Quick update on Heartbleed – you may have already received messages from social media sites you use or from companies where you shop online or your financial institution letting you know whether their sites are secure or if you need to change your password. If you have not and you would like some guidance on which sites were the most vulnerable and merit a password change Mashable.com contacted the most popular social, email, banking and commerce sites on the web and shared their responses.
One of the fun facts I learned from the Money Smart Week exhibit at the library is that dimes have 118 ridges or grooves and quarters have 119. But what the exhibit didn’t tell me was the reason for the ridges. So what’s a reference librarian to do? Find the answer, of course. I started at the United States Mint which lead me to the American Numismatic Association. The first thing I learned was the technical term for the ridges or grooves on coins is reeding. Before the introduction of reeding, small amounts of gold or silver from coins could be chiseled or shaved away and the precious metal sold again or remelted and made into another coin. (The slang usage of the world chisel may even derive from this ancient practice.) While quarters and dimes are no longer minted from silver, (with the exception of special collectable quarters), the ridges remain.
Come in a take a look at the exhibit – you will find it in the first floor gallery. You can explore the life cycle of currency, learn about the role of the Federal Reserve Bank and get your photo taken in $100 bill. What else can you learn during Money Smart Week? Preschoolers will have a visit from Ben Franklin for the 10:30 preschool story time Thursday morning, April 10. And if you want to know more about estate planning, the library has a program tailor made for you. Thursday evening, April 10, Thomas Gelman, attorney Phelan Tucker Muller Walker Tucker Gelman and John Chadima, Vice President and Trust Officer MidWestOne Bank offer Estate Planning 101: Basic Considerations.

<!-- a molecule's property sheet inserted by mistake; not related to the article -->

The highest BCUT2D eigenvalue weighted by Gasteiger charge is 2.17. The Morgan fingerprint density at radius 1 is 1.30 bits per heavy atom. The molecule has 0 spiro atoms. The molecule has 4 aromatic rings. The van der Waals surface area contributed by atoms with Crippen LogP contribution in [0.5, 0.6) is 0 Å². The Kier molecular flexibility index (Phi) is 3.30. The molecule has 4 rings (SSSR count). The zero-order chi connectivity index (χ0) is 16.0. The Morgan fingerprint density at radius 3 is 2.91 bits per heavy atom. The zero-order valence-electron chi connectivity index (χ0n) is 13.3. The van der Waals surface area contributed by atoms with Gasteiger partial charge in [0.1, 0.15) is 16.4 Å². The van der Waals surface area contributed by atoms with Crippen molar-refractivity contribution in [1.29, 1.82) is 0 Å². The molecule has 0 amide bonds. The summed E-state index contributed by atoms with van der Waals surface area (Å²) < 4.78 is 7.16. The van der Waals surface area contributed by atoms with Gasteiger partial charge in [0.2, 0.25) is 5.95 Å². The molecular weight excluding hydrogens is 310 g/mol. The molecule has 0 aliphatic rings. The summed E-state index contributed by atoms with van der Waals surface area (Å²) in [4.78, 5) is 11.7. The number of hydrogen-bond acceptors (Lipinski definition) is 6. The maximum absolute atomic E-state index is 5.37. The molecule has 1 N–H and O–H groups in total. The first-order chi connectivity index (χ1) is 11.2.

The Assessor’s site only listed one sale in 2006, and that sale was code 14—“Exchange, trade, gift, transfer from Estate,” and it includes the names for both the buyers and the sellers. From there, I go to the 2nd floor Page Station’s City Directories to look for a deeper history of ownership. The listing states the house was built in 1963, so I start with the 1963 Polk Directory and look the house up by its address. Hmm. The Directory lists the property under the same family name as the name on the Estate. Could this mean the house was in the same family for 50 years? I grow hopeful. Read the rest of this entry »
Consumer Reports is a great resource for anyone about to make a big purchase. This magazine reviews and tests dishwashers, vacuums, cars, and every sort of technology gadget imaginable. The magazine prides itself on giving non-partisan reviews that reflect the performance of an item because the magazine supports itself through subscriptions and donations instead of advertising. You don’t need to page through lengthy articles to find out what you want to know because the magazine provides handy tables that make it easy to understand the criteria used to rate the item. Many patrons ask questions about accessing our Consumer Reports collection when they come to visit the library however, accessing this collection and searching it can be done easily from home. Watch the video!